The Mormon practice of lay ministries has come under scrutiny lately, because of what we’ve been referring to around here as, ahem, the recent unpleasantness.  Still, callings are a fairly unique part of Mormonism.  Pretty much everyone gets to serve.  We get ‘called’ to do some job or another, called by our bishop, usually, or occasionally by our stake President.  I’ve had callings since I was a kid.  Some of them were really interesting, callings where I was asked to do something I thought I might be good at and others where I struggled. That’s true for most of us, I think.

Once, for example, I was called to be ward membership clerk.  It’s an exacting calling, requiring a certain level of computer literacy, meticulous organizational skills, and a laser-sharp attention to detail.  Any of you out there who know me: does that sound like me?

At all?

There was one sister who I transferred in and our of our ward four times, entirely by mistake. The bishop got copied on all my transactions, and he finally called me and asked what I had against Sister (?).  Of course, I didn’t have anything against her.  I was just trying to tell the computer that she’d had a baby.  That computer program didn’t like me, and I didn’t like it, and that’s all I’m going to say.

The one benefit the calling had was that I got to look up my own records, where I learned that I’d died in 1991.  There I was, listed as ‘deceased.’  I informed the bishop of this, and he told me that it didn’t get me out of speaking that next Sunday.  Nor was I excused from paying tithing.  Being dead didn’t seem to confer any benefits at all that I could see, so, reluctantly, I informed the computer that I had not, in fact, passed on.  It asked me if I was sure.  Yep, pretty sure.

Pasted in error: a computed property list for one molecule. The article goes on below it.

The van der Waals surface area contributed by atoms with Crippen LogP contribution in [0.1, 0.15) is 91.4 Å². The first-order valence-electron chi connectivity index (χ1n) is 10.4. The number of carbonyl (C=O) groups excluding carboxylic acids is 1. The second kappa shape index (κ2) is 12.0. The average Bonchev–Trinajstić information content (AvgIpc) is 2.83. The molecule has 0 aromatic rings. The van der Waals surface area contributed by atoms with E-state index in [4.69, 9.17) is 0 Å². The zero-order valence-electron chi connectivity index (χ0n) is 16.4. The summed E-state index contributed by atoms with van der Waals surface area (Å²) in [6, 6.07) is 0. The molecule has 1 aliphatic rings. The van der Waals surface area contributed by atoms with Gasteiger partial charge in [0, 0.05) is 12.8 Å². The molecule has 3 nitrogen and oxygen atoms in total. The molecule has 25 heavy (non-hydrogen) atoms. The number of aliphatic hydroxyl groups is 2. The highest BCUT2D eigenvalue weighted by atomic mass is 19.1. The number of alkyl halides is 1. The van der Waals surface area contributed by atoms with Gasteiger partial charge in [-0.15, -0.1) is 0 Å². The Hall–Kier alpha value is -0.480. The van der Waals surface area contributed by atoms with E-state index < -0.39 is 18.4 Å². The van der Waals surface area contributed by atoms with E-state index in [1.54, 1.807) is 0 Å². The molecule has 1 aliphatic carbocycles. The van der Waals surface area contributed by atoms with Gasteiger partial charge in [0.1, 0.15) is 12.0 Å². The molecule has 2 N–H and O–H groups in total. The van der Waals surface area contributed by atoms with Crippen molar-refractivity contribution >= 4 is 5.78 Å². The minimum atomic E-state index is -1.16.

But by far the awesomest, funnest calling I ever had in my life involved my one and only time in the Primary.  I was called as Primary Temple Coordinator.  This was a calling unique to our ward, the brainchild of the Primary President, but an exceptionally good idea, in my opinion.  My job was to prepare a weekly presentation on the temple for the kids, during something called Sharing Time.  Sharing Time was for learning Primary songs (all of which are amazing, especially “Hinges,” the best song ever about elbows, vertebrae and knees.  “I’m all made of hinges, ’cause everything bends, from the top of my neck way down to my ends.”  What a great song.)  Sharing Time was also for stuff like recognizing kids who’d had birthdays. Stuff like that.  Well, in my ward, they carved out five minutes for me to do a temple spiel.

What I did was go in with a picture of one of the 143 LDS temples world wide, plus a globe of the world. I would point to the picture, and ask the kids which temple it was.  Then we’d look on the globe for where it was.  Then I’d show them where we were, in Utah, on the globe, and we’d make a big deal of how far it was to that temple.  And then I’d give a little lesson about temples; just very short and to the point.